This is the way the knowledge-graph gets formed and how we link data using ontologies and semantics.
So, what do we need to create a successful knowledge-graph? Partha Sarathi from Cambridge Semantics wrote a great blog about that. You can read it here:
And to sum up, he says we need:
- People that envision it: You need people with the intersection of some form of business-critical subject matter expertise and technology.
- Data diversity and probably a high volume of it: The value and scale of adoption of an Enterprise Knowledge Graph are directly proportional to the diversity of data encompassed by it.
- A good product to built it: The knowledge graph needs to be, among others, well-governed, secure, easily connectable to upstream and downstream systems, analyzable at scale, and, more often than not, cloud-friendly. The product used for creating a modern Enterprise Knowledge Graph thus needs to be optimized for automation, support connectors for a wide array of input systems, offer standards-based data output to downstream systems, render any volume of its data analyzable rapidly, and make governance user-friendly.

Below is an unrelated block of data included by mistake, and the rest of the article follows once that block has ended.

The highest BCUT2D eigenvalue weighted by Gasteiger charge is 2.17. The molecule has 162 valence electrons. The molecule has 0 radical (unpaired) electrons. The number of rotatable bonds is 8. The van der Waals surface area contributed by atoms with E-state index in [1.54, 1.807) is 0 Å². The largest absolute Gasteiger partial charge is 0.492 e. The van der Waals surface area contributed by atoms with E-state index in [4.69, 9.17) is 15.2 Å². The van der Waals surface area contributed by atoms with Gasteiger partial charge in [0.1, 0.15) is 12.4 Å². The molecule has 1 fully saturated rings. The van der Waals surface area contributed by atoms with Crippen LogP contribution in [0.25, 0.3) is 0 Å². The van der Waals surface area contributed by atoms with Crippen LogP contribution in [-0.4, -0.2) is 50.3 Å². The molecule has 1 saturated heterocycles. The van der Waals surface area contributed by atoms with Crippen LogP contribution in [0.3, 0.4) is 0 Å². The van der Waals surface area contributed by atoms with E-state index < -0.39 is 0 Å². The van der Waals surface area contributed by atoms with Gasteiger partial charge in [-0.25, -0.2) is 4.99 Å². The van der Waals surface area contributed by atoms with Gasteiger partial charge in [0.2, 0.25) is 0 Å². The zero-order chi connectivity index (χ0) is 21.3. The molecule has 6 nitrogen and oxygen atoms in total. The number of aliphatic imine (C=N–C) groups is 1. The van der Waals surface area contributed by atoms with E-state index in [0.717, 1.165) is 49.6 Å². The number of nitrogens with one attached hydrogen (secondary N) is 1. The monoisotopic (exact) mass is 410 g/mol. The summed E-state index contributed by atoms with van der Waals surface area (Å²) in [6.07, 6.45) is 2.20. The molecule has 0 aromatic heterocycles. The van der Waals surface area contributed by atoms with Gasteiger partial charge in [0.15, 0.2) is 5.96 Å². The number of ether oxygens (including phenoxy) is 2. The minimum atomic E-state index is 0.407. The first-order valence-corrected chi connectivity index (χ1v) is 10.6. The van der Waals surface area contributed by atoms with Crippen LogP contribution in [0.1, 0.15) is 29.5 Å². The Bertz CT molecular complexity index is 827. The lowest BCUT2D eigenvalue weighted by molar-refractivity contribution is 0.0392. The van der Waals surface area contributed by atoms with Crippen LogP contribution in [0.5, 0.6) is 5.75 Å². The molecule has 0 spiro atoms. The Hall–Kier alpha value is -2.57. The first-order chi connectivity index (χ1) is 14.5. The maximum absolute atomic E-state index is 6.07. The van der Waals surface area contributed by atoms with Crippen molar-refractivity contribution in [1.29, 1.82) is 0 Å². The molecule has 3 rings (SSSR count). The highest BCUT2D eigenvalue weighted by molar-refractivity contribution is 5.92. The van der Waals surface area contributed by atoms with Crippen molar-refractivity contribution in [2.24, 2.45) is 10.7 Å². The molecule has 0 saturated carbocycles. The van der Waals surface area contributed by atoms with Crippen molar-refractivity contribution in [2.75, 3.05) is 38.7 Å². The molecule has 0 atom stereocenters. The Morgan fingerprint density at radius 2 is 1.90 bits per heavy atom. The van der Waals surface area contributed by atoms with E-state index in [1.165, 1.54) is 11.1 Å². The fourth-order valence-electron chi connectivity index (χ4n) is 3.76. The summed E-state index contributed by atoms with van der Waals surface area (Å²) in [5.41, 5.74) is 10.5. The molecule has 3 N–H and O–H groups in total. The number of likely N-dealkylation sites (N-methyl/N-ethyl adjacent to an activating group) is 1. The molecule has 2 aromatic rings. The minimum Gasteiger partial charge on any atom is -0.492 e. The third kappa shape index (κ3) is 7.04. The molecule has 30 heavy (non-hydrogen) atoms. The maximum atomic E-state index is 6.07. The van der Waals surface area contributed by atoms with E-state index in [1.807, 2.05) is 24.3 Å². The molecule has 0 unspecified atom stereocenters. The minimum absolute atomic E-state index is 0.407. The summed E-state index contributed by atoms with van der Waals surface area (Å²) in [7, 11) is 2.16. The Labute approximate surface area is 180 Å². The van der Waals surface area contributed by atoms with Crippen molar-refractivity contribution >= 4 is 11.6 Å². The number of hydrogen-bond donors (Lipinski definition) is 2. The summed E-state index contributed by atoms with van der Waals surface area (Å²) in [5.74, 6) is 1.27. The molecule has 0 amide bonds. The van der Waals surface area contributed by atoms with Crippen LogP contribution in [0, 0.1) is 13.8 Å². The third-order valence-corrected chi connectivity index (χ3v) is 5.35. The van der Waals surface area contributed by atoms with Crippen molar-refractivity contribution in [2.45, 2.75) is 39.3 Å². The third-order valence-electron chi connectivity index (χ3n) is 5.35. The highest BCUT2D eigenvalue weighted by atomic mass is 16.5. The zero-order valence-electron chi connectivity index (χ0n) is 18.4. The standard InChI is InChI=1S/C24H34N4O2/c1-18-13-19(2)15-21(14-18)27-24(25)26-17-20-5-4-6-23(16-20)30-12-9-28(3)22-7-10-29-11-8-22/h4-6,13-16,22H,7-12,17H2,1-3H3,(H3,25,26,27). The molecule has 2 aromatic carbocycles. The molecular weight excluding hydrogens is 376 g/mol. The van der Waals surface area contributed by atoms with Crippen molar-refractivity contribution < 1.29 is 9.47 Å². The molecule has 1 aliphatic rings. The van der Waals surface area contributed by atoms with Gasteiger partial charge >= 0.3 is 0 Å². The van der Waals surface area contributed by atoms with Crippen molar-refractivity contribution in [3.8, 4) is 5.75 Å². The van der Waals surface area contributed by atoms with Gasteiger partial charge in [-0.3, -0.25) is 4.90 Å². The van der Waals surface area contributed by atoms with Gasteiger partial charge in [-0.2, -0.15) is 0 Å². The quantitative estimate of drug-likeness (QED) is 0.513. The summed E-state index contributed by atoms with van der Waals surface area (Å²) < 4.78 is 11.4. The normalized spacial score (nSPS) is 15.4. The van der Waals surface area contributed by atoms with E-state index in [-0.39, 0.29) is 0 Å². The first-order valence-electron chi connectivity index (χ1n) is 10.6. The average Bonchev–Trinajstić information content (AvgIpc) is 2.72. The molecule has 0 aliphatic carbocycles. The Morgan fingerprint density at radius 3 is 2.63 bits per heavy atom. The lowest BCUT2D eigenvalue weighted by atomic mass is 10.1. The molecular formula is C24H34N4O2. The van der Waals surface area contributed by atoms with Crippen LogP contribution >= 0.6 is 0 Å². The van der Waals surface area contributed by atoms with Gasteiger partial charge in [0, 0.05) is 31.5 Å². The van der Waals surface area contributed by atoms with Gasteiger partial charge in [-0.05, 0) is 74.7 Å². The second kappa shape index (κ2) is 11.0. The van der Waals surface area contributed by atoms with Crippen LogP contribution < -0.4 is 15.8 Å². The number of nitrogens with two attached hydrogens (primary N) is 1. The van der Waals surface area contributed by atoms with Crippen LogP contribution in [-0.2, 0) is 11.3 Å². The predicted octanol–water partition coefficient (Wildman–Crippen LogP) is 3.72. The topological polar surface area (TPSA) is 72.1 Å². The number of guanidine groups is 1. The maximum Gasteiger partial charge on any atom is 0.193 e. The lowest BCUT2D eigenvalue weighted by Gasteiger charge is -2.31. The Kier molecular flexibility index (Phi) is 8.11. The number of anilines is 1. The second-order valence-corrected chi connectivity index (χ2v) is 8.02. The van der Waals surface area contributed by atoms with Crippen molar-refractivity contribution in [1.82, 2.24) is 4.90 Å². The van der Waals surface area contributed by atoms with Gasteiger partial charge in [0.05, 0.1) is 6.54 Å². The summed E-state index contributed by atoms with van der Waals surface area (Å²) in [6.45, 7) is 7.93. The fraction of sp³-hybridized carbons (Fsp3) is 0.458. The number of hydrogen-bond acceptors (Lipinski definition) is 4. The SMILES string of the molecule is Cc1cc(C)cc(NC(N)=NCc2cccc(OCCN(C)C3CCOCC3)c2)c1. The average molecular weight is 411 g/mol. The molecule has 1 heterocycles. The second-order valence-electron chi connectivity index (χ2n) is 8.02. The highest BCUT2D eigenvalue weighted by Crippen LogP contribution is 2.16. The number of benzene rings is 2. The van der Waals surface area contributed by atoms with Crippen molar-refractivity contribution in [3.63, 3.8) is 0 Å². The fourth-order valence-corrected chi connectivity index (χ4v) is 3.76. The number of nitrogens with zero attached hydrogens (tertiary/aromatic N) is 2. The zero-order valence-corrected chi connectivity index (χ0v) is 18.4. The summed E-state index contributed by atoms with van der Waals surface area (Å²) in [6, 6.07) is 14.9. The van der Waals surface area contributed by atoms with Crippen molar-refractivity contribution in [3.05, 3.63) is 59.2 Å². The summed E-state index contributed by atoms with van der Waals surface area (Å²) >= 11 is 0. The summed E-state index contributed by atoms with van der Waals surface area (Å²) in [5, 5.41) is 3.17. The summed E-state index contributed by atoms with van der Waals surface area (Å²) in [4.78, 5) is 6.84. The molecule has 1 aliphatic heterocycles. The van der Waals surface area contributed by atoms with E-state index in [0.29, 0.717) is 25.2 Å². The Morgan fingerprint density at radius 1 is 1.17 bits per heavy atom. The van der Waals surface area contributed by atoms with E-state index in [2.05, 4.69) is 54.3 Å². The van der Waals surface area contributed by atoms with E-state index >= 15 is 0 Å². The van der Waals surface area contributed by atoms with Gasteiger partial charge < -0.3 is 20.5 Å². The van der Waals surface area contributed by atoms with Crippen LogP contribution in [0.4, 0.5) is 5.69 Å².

You can read more here:
Section 3. Knowledge-Graphs examples
Google is a basically a huge knowledge (with more additions) graph and they created maybe the biggest data fabric there is upon that. Google has billions of facts that includes information about and relationships between millions of objects. And allow us to search through their system to discover insights inside it.
Here you can learn more:
My favorite social network LinkedIn has a huge knowledge graph base built upon “entities” on LinkedIn, such as members, jobs, titles, skills, companies, geographical locations, schools, etc. These entities and the relationships among them form the ontology of the professional world.
Insights help leaders and sales make business decisions, and increase member engagement with LinkedIn:
Remember that LinkedIn (and almost every) knowledge-graph needs to scale as new members register, new jobs are posted, new companies, skills, and titles appear in member profiles and job descriptions, etc.